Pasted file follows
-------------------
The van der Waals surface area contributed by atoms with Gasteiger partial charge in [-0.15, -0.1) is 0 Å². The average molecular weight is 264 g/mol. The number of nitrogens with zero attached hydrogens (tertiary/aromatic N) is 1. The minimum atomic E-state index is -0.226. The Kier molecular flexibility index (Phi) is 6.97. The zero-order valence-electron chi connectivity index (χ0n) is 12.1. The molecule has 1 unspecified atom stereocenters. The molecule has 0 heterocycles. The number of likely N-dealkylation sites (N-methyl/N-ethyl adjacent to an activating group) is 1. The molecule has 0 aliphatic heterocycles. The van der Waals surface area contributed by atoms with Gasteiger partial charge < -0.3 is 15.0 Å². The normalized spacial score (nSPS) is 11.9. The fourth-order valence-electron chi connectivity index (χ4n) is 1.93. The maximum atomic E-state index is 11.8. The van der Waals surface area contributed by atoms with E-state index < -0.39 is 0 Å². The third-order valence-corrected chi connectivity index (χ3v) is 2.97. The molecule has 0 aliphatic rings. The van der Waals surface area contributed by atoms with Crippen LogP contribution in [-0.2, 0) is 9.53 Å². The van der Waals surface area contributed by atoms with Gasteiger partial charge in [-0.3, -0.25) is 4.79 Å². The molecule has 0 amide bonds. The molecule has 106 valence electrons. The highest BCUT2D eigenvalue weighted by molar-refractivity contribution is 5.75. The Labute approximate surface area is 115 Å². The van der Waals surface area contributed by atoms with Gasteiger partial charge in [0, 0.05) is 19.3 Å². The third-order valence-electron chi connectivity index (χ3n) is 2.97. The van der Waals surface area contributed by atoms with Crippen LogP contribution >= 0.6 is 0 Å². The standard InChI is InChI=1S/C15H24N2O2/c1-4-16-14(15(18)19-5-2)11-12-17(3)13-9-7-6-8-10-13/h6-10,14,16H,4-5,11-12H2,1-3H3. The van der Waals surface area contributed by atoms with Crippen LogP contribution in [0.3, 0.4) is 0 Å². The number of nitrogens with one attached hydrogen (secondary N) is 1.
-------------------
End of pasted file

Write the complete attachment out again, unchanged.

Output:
The van der Waals surface area contributed by atoms with Gasteiger partial charge in [-0.15, -0.1) is 0 Å². The average molecular weight is 264 g/mol. The number of nitrogens with zero attached hydrogens (tertiary/aromatic N) is 1. The minimum atomic E-state index is -0.226. The Kier molecular flexibility index (Phi) is 6.97. The zero-order valence-electron chi connectivity index (χ0n) is 12.1. The molecule has 1 unspecified atom stereocenters. The molecule has 0 heterocycles. The number of likely N-dealkylation sites (N-methyl/N-ethyl adjacent to an activating group) is 1. The molecule has 0 aliphatic heterocycles. The van der Waals surface area contributed by atoms with Gasteiger partial charge < -0.3 is 15.0 Å². The normalized spacial score (nSPS) is 11.9. The fourth-order valence-electron chi connectivity index (χ4n) is 1.93. The maximum atomic E-state index is 11.8. The van der Waals surface area contributed by atoms with E-state index < -0.39 is 0 Å². The third-order valence-corrected chi connectivity index (χ3v) is 2.97. The molecule has 0 aliphatic rings. The van der Waals surface area contributed by atoms with Crippen LogP contribution in [-0.2, 0) is 9.53 Å². The van der Waals surface area contributed by atoms with Gasteiger partial charge in [-0.3, -0.25) is 4.79 Å². The molecule has 0 amide bonds. The molecule has 106 valence electrons. The highest BCUT2D eigenvalue weighted by molar-refractivity contribution is 5.75. The Labute approximate surface area is 115 Å². The van der Waals surface area contributed by atoms with Gasteiger partial charge in [0, 0.05) is 19.3 Å². The third-order valence-electron chi connectivity index (χ3n) is 2.97. The van der Waals surface area contributed by atoms with Crippen LogP contribution >= 0.6 is 0 Å². The standard InChI is InChI=1S/C15H24N2O2/c1-4-16-14(15(18)19-5-2)11-12-17(3)13-9-7-6-8-10-13/h6-10,14,16H,4-5,11-12H2,1-3H3. The van der Waals surface area contributed by atoms with Crippen LogP contribution in [0.3, 0.4) is 0 Å². The number of nitrogens with one attached hydrogen (secondary N) is 1.